[citation][nom]dark_knight33[/nom]If you get someone who ditches their home cable/internet package and likes to tether their cell for Hulu at home, that is abusing the network IMO.[/citation]
One could easily argue the same thing - someone who streams video on a shared cable internet broadband connection should be equally in violation of abusing the network. After all, the internet was and should always be about sharing text-only documents, like email or imageless pages.
My primary use of my cellphone is to get me email via push - an I get a lot between work, school, and my personal life.
My secondary purpose is to have the internet with me on the go - whether I use it with the built-in GPS and google maps or On Course Navigator, browse the web to find a good restaurant or movie when on the go, check prices at competitors when in the store, or read reviews of products I forgot to look up.
My third use is to tether (which I pay extra for an a plan they are allowed to call "unlimited" but is defined as 5 GB - I believe I heard someone mention regulation, which I am all for). Why? Many of the spots I like to go to do not offer free wifi, or if they do they block so many different type of sites I use that it is useless. (For example, I was trying to update my system on the go last week and the free wifi blocked any site with an exe or driver download on it - so I tethered.)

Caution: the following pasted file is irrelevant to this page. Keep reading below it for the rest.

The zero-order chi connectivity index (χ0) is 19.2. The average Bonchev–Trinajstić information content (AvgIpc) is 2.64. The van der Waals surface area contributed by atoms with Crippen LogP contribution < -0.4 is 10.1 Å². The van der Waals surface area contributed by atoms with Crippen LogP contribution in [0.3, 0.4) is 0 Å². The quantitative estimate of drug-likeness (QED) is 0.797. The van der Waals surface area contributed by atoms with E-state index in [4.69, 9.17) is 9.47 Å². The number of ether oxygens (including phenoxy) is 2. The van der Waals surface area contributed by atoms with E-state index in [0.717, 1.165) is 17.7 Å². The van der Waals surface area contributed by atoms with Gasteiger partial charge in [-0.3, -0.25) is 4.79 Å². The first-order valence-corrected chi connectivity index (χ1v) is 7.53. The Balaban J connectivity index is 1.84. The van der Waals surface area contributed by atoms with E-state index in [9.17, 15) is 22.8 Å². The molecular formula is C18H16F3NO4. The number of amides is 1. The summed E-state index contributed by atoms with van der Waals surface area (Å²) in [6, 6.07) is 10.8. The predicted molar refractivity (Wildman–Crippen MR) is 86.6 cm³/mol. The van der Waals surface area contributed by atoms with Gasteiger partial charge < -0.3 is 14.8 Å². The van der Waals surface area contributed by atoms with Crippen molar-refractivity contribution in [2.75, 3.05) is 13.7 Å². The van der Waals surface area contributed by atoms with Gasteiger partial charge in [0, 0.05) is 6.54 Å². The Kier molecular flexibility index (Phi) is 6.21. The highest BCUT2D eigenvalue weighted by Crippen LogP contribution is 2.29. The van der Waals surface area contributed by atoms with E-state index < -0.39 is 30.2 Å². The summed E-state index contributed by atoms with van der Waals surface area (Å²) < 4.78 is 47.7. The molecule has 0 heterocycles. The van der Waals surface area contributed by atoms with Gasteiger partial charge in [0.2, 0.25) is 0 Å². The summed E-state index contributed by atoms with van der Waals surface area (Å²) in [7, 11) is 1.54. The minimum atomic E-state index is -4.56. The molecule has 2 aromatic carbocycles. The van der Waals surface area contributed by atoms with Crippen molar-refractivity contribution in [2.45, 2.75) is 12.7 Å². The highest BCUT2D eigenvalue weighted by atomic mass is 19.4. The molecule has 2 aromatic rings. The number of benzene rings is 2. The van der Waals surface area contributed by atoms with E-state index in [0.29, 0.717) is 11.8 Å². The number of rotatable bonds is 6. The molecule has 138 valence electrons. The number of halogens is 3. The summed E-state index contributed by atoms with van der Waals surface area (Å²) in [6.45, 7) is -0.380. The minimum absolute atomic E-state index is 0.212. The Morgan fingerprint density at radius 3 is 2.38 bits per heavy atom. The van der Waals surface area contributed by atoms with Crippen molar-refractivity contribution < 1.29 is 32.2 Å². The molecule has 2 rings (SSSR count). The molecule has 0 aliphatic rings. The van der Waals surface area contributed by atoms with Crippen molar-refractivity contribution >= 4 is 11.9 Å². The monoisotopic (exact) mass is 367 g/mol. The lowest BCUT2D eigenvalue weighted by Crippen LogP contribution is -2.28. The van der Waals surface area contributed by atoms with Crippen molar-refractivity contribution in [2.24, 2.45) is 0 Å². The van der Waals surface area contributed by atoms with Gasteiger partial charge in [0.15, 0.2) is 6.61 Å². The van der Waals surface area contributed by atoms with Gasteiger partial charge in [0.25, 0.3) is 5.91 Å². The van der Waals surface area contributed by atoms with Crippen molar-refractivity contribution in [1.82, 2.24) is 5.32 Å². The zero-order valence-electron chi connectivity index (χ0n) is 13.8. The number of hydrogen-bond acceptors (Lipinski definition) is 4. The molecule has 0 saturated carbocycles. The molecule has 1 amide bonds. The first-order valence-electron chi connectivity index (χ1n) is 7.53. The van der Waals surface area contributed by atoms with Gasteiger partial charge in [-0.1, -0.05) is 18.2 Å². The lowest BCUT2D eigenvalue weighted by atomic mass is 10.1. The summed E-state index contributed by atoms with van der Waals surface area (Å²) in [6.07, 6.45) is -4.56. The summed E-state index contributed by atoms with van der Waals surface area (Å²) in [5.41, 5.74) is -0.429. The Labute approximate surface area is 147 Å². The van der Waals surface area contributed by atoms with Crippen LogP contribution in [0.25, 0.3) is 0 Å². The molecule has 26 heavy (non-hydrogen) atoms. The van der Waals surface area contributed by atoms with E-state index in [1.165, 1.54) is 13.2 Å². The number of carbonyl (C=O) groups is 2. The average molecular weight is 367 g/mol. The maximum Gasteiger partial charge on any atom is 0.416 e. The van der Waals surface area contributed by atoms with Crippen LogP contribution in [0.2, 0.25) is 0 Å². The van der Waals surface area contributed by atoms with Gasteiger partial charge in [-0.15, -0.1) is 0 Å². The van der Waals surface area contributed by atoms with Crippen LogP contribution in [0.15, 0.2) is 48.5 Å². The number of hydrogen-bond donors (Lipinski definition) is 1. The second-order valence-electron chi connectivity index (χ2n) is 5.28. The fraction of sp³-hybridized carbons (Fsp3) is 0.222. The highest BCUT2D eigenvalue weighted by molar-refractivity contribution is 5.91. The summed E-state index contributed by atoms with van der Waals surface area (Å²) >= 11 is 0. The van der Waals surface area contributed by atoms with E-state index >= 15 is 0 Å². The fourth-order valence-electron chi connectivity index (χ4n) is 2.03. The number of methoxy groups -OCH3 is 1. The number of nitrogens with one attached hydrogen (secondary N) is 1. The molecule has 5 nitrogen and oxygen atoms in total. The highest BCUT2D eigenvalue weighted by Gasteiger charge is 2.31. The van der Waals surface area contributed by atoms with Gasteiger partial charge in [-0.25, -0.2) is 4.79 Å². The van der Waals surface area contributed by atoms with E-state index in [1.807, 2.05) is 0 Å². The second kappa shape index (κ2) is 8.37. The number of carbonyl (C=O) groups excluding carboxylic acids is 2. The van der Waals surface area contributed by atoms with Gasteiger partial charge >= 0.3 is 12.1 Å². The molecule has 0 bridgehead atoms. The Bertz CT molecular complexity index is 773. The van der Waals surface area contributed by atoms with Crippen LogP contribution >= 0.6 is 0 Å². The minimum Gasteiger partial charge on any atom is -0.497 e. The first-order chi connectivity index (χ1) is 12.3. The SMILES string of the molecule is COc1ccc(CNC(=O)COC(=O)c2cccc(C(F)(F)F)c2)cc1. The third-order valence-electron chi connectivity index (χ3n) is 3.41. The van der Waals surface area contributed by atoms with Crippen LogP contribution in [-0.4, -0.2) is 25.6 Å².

However, I need to note we are not talking about tethering - we are talking about in phone usage. If you make a phone flash capable and sell HDMI cables to connect it to your TV, do you think people won't use sites like Hulu? If you market it as a multimedia phone with FULL web browsing capabilities, am I suppose to set it to text only and limit my usage? If you market it as an always-connected-to-the-internet 3G tablet, am I not suppose to use it like my netbook?
I think those of us upset about the plan change comes mainly from the lack of choice. IF I know I will use 10 GB of data, and you know there are 5% of your customers that use that much regularly, WHY don't you have a premium priced plan option for that?
Additionally, what is going to stop them from culling the "top 5%" of abusers in another year. They can just keep claiming that the majority of their users "only use" x MB per month, and thus having "unlimited" plans of y MB plus 1 cent per KB over makes sense. Net result, if you use a smartphone for what the carriers and manufacturers advertise it as being able to do, then you may wind up paying thousands of dollars a month. That would be equally unfair as allowing for unlimited plans.